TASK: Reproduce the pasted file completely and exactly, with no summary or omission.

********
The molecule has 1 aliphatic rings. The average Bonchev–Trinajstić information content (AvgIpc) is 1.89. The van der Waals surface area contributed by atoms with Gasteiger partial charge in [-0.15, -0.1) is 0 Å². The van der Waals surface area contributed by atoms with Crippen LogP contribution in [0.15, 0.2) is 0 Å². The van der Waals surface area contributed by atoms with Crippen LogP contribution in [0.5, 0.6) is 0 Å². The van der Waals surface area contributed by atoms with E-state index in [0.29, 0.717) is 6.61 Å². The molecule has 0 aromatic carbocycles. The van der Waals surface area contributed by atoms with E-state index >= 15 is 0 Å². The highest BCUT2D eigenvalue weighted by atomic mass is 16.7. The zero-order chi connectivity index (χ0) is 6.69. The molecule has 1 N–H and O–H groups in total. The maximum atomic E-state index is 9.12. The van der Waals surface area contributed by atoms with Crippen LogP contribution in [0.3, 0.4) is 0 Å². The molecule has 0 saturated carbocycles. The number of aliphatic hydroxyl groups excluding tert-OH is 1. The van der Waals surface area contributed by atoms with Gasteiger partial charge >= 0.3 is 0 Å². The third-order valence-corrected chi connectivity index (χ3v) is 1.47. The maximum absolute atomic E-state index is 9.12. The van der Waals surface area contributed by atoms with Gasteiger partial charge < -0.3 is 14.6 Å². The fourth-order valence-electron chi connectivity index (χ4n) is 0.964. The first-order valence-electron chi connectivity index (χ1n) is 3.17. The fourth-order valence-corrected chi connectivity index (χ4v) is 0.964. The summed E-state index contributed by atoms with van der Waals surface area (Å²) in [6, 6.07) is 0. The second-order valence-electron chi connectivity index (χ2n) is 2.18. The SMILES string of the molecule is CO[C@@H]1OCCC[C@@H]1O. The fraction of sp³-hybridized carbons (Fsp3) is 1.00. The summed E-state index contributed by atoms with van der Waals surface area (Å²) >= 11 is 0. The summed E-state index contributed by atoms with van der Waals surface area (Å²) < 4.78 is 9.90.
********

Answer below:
The molecule has 1 aliphatic rings. The average Bonchev–Trinajstić information content (AvgIpc) is 1.89. The van der Waals surface area contributed by atoms with Gasteiger partial charge in [-0.15, -0.1) is 0 Å². The van der Waals surface area contributed by atoms with Crippen LogP contribution in [0.15, 0.2) is 0 Å². The van der Waals surface area contributed by atoms with Crippen LogP contribution in [0.5, 0.6) is 0 Å². The van der Waals surface area contributed by atoms with E-state index in [0.29, 0.717) is 6.61 Å². The molecule has 0 aromatic carbocycles. The van der Waals surface area contributed by atoms with E-state index >= 15 is 0 Å². The highest BCUT2D eigenvalue weighted by atomic mass is 16.7. The zero-order chi connectivity index (χ0) is 6.69. The molecule has 1 N–H and O–H groups in total. The maximum atomic E-state index is 9.12. The van der Waals surface area contributed by atoms with Crippen LogP contribution in [0.3, 0.4) is 0 Å². The molecule has 0 saturated carbocycles. The number of aliphatic hydroxyl groups excluding tert-OH is 1. The van der Waals surface area contributed by atoms with Gasteiger partial charge >= 0.3 is 0 Å². The third-order valence-corrected chi connectivity index (χ3v) is 1.47. The maximum absolute atomic E-state index is 9.12. The van der Waals surface area contributed by atoms with Gasteiger partial charge < -0.3 is 14.6 Å². The fourth-order valence-electron chi connectivity index (χ4n) is 0.964. The first-order valence-electron chi connectivity index (χ1n) is 3.17. The fourth-order valence-corrected chi connectivity index (χ4v) is 0.964. The summed E-state index contributed by atoms with van der Waals surface area (Å²) in [6, 6.07) is 0. The second-order valence-electron chi connectivity index (χ2n) is 2.18. The SMILES string of the molecule is CO[C@@H]1OCCC[C@@H]1O. The fraction of sp³-hybridized carbons (Fsp3) is 1.00. The summed E-state index contributed by atoms with van der Waals surface area (Å²) >= 11 is 0. The summed E-state index contributed by atoms with van der Waals surface area (Å²) < 4.78 is 9.90.